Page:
It has become an obsession with Onofrio to try to celebrate wins moderately and minimize agony over defeats. The coaches have talked about the problem and this year are stressing individual and team goals for each game—trying to establish that an intercepted pass against Kansas State is as important as one against Oklahoma. "What I wonder," says Onofrio, staring into a dish of strawberry ice cream, "is whether we are overachieving and winning, or underachieving and losing."
There was no underachieving against Nebraska. Missouri got in the first licks when Rob Fitzgerald intercepted a Vince Ferragamo pass. Woods promptly connected on a 44-yard pass play to Joe Stewart, described by his coaches as roughly 200% improved over last year. Woods then ran it over from a yard away.
After that the points came like a blizzard. Larry Valasek zipped through the Mizzou defense and blocked a Monte Montgomery punt. Kent Smith jumped on it in the end zone, and the Nebraska fans saluted the effort with a barrage of oranges, to hint at where they expected to be the night of Jan. 1. Before the half, Monte Anthony got another Nebraska touchdown; Mizzou answered with a Woods-to- Kellen Winslow nine-yard touchdown pass. Less than a minute later, a Nebraska fumble on its own 20 set up another Missouri score by Woods on a sneak, but then Missouri returned the favor by fumbling and Ferragamo soon got it over. To which Missouri countered with a field goal. Toting up, the score at halftime was Missouri 23, Nebraska 18.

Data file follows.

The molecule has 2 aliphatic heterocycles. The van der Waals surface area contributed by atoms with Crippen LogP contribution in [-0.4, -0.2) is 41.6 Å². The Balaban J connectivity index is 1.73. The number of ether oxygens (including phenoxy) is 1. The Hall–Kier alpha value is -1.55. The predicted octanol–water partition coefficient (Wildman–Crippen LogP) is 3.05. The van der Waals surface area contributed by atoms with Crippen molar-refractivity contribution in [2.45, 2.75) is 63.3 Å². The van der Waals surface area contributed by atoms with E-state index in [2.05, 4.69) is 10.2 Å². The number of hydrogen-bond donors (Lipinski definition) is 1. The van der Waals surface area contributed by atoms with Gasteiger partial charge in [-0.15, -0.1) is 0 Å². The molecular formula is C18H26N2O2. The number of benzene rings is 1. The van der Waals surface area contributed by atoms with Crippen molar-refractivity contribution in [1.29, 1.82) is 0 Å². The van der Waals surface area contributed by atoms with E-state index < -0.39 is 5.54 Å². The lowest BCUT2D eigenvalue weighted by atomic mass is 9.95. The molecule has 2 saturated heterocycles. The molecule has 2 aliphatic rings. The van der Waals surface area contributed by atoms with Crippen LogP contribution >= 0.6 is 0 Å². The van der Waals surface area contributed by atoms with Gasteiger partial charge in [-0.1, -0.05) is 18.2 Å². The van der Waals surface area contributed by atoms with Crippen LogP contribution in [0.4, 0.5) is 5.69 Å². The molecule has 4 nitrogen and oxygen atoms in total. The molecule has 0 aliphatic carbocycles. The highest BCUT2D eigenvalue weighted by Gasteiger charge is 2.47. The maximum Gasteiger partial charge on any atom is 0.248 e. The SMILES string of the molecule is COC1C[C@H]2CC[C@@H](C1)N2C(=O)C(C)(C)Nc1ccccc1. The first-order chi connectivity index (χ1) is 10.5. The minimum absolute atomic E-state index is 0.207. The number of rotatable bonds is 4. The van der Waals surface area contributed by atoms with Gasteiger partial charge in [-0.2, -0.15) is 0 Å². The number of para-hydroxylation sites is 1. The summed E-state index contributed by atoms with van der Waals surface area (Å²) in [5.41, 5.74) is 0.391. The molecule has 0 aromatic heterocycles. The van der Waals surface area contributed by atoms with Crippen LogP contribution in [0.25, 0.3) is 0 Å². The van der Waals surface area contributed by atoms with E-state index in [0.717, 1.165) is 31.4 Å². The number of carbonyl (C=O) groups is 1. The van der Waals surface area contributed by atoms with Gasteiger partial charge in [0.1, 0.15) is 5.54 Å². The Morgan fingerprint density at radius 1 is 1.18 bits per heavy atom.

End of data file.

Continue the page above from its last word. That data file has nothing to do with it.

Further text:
A key to the game came in the third quarter as Missouri bogged down and Nebraska went smoothly from its 18 to the Missouri 21. Although Dodie Donnell, a rugged fullback who insists he does not mind blocking because "I just like to knock people down, and it's better I do it in football than out on the street," lost the ball on a fumble, the Cornhuskers kept at it. An Al Eveland field goal narrowed the gap, and another put Nebraska ahead 24-23. The Cornhuskers were purring now and seemed to have the game under control, particularly when Missouri botched the kickoff return. Pinned back at his two with third and 14, Woods was standing in the mist and fretting about life's cruel ways.
Then came the play. In the dry press box above, Assistant Coach Dick Jamie-son ordered the "pro-left, tight, fake dive, 127 Z-Streak." From out of a running formation, Woods let loose a wobbly but true toss that landed in Stewart's hands way down yonder. And at this inopportune moment, a Cornhusker defensive back stumbled. Stewart, who said he was thinking of the importance of holding the ball tight, like while he was running, was alone and home free at last. The 98-yarder was the only pass Woods completed in the second half; the 98-yarder was also a Big Eight record.
A two-point conversion put Missouri ahead 31-24 with 12:50 to play and it was all over when Mark Kirkpatrick, who earlier this year broke a bone in his foot while running backward, intercepted a Ferragamo pass. Tim Gibbons then got his second field goal of the afternoon to give the Tigers their final 10-point margin.
"I've noticed one thing about football," said Onofrio when it was over. "You don't have a chance to beat these big teams if you don't play 'em." For a bunch of Yo-Yos, things were sure looking up once more.